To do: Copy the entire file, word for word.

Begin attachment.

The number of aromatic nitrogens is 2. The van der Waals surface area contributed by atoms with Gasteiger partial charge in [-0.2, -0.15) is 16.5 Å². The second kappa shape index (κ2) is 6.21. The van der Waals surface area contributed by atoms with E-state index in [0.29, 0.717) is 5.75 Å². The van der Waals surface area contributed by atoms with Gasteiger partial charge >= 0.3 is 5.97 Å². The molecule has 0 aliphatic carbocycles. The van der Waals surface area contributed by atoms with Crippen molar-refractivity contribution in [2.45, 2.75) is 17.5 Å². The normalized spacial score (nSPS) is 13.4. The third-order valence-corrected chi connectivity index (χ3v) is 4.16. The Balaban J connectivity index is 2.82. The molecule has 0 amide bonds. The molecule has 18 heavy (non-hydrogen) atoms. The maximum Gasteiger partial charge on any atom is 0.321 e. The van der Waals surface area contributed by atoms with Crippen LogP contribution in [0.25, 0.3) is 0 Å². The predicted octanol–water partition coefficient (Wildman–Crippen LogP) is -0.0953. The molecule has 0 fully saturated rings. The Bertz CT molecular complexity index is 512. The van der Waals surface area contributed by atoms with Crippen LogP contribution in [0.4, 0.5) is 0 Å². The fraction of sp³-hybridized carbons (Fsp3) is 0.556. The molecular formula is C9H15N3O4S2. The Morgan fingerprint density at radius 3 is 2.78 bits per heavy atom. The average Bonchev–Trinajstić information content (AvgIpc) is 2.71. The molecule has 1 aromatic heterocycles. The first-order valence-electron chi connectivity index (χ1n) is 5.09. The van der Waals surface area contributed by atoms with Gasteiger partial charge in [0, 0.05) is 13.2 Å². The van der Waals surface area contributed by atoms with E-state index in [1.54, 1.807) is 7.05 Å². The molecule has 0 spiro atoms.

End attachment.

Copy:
The number of aromatic nitrogens is 2. The van der Waals surface area contributed by atoms with Gasteiger partial charge in [-0.2, -0.15) is 16.5 Å². The second kappa shape index (κ2) is 6.21. The van der Waals surface area contributed by atoms with E-state index in [0.29, 0.717) is 5.75 Å². The van der Waals surface area contributed by atoms with Gasteiger partial charge >= 0.3 is 5.97 Å². The molecule has 0 aliphatic carbocycles. The van der Waals surface area contributed by atoms with Crippen molar-refractivity contribution in [2.45, 2.75) is 17.5 Å². The normalized spacial score (nSPS) is 13.4. The third-order valence-corrected chi connectivity index (χ3v) is 4.16. The Balaban J connectivity index is 2.82. The molecule has 0 amide bonds. The molecule has 18 heavy (non-hydrogen) atoms. The maximum Gasteiger partial charge on any atom is 0.321 e. The van der Waals surface area contributed by atoms with Crippen LogP contribution in [0.25, 0.3) is 0 Å². The predicted octanol–water partition coefficient (Wildman–Crippen LogP) is -0.0953. The molecule has 0 fully saturated rings. The Bertz CT molecular complexity index is 512. The van der Waals surface area contributed by atoms with Crippen LogP contribution in [0.4, 0.5) is 0 Å². The fraction of sp³-hybridized carbons (Fsp3) is 0.556. The molecular formula is C9H15N3O4S2. The Morgan fingerprint density at radius 3 is 2.78 bits per heavy atom. The average Bonchev–Trinajstić information content (AvgIpc) is 2.71. The molecule has 1 aromatic heterocycles. The first-order valence-electron chi connectivity index (χ1n) is 5.09. The van der Waals surface area contributed by atoms with Gasteiger partial charge in [0, 0.05) is 13.2 Å². The van der Waals surface area contributed by atoms with E-state index in [1.54, 1.807) is 7.05 Å². The molecule has 0 spiro atoms.